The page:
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Oct. 14, 2004



Photo-graphic of Alice Cooper

headline graphicWHEN HE WAS 15 YEARS OLD, VINCENT DAMON FURNIER had a revelation. "When the Beatles came out, I was 15. When I saw the Beatles and the Stones, I realized I didn't have to work at Safeway." The young Furnier, who would eventually be known to the world as Alice Cooper [photo above], started playing rock music in his garage, and he was good enough that it became his occupation for life. "The only job I've ever had was playing in a band," said Cooper, now 56, in a call from Canada where his band was on tour.

Dozens of albums later, his band has returned to the garage for an album called The Eyes of Alice Cooper. "I think that's where rock's going right now. I think rock got too caught up in production and high technology; now you're starting to see bands like The White Stripes, The Strokes and The Vines doing 1960s garage rock. That's basically what I wanted to do with this latest record.

"I said, `Why don't we do 12 songs in 12 days, and put the pressure on the band and the writing rather than on the producer and the machines?' That's what we did, and that's why it sounds so fresh. It's a rock band playing songs with no overdubs; that's unheard of nowadays."

Cooper sees the return to the garage as "a reaction to American Idol. People are tired of squeaky-clean rock, if you call that rock. The music business right now is like fast food. Take a look back at bands from the '60s who are still here: The Stones are still playing; The Who is still playing; Ozzie, Black Sabbath and Aerosmith are still playing; Alice Cooper is still playing. Every one of them is a guitar-based hard rock band. And once these bands are gone you're not going to see bands that last longer than ten years. The music business won't stand for it. They don't have room for mistakes.

"When I signed with Warner Brothers, they wanted 20 albums -- they basically wanted me for life. That was fine with me; I wanted to do 20 albums. Now if they sign you, they put out one album and if it doesn't sell as many units as they want, you're gone."

It all began in Phoenix, Ariz. with a high school band called the Earwigs, which became the Spiders which in turn became Alice Cooper. By 1967 Vincent had begun to establish an androgynous stage character with heavy mascara named Alice Cooper and a theatrical stage show based on imagery from horror movies. "Nobody was even close to us when it came to makeup and theatrics," Cooper recalled.

In 1968 Frank Zappa signed the band to his Bizarre label, a division of Warner Brothers. Cooper decided to firm up his image. "I looked around and thought, `Look at all the Peter Pans. Where's Captain Hook?' I set out to design Alice Cooper, this character, to be the definitive rock villain. And after countless bands have come and gone, Alice is still here. When you think Halloween, or shock rock or whatever you want to call it, who do you think of? You think of Alice Cooper. The character basically owns it."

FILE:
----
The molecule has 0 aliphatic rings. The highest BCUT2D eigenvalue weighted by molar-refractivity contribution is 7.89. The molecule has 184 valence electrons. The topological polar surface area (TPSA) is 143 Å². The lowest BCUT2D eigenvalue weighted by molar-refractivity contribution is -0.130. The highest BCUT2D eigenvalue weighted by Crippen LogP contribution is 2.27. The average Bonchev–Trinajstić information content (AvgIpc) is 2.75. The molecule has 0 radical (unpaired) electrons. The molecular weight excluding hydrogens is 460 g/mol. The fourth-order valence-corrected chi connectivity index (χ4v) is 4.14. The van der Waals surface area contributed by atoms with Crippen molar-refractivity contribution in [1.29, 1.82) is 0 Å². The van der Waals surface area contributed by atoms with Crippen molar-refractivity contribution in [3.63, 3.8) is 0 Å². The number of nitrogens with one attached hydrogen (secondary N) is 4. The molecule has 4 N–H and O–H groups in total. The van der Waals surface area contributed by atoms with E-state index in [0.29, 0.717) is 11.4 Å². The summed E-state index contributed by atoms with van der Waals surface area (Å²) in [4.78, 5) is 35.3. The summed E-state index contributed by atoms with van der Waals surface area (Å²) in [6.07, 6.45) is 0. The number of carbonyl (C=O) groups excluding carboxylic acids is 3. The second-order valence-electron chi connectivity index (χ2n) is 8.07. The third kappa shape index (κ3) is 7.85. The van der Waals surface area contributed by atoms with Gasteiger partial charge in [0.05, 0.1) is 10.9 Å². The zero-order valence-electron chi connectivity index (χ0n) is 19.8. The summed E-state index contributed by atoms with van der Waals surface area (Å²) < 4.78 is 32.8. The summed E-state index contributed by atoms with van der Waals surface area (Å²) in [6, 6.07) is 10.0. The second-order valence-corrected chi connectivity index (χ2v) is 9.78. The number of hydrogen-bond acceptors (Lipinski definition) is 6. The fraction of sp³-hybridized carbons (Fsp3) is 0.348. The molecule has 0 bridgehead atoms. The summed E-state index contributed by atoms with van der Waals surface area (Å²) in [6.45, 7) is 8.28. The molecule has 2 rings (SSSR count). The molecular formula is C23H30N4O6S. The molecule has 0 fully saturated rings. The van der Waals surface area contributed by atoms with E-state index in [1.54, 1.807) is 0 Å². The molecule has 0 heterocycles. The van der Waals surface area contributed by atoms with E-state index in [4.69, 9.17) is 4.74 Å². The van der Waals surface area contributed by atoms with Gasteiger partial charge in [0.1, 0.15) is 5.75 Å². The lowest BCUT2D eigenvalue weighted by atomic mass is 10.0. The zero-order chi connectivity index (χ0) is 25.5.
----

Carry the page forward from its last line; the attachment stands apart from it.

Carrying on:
Alice Cooper pioneered extravagant stage shows with gobs of fake blood and props including, electric chairs, guillotines and large snakes. "We frightened everybody. Parents didn't want their kids to grow up to be like that. But when you looked at it, there was nothing satanic about it.

And for better or worse, the fearsome image Furnier created for Cooper became an American icon, part of the language of our culture. "When I saw The Crow, I said, `That's my makeup.' It wasn't just a version of it, it was my makeup," said Cooper. "When Marilyn Manson came along, what did he do? He made himself the new version of Alice, but he had to ask, how can I be more shocking? `He said, `I'll be satanic -- parents will hate that. What else? I'll promote drugs -- parents will hate that.' You go down the list. I think every generation has to have its own boogieman. The question is, which ones will stick around? The ones with the best songs."

Songs? Alice has `em: "Billion Dollar Babies," "Poison," "Welcome to My Nightmare," and most of all, "School's Out," are true classics of rock.

With the horror imagery becoming so pervasive, how does he shock modern audiences? "You don't. In the '70s it was easy to shock a crowd: You put makeup on, you named yourself Alice, you brought a snake out, you hung yourself. Everybody was shocked.

"At this point, I can go on stage and do the best guillotine act in the world and it looks great, and then you turn CNN on and they're really cutting people's heads off. When I can't out-shock CNN, shock rock is dead. I can't compete with reality."

What's left? His music. "I always fought for the music. Take away all my theatrics and you still have 29 albums that are gold or platinum and 14 or 15 top 40 hits, songs that you still hear on the radio."

His stage show today? "We play all the hits, and I've got the best band out there. There's straight jackets, albino pythons, there's a little bit of Kill Bill, a little bit of West Side Story; Bush and Kerry both end up on stage. It's what I call a hard rock, burlesque, vaudeville side show, with a little bit of horror and blood involved. It's what it's always been -- a lot of fun."

The Eyes of Alice Cooper tour comes to the Eureka Theater, 612 F St., on Tuesday, Oct 19. Doors open at 6 p.m. Showtime is at 8 p.m. sharp. For further detail call Earth-shine Productions at 839-0425.


Bob Doran



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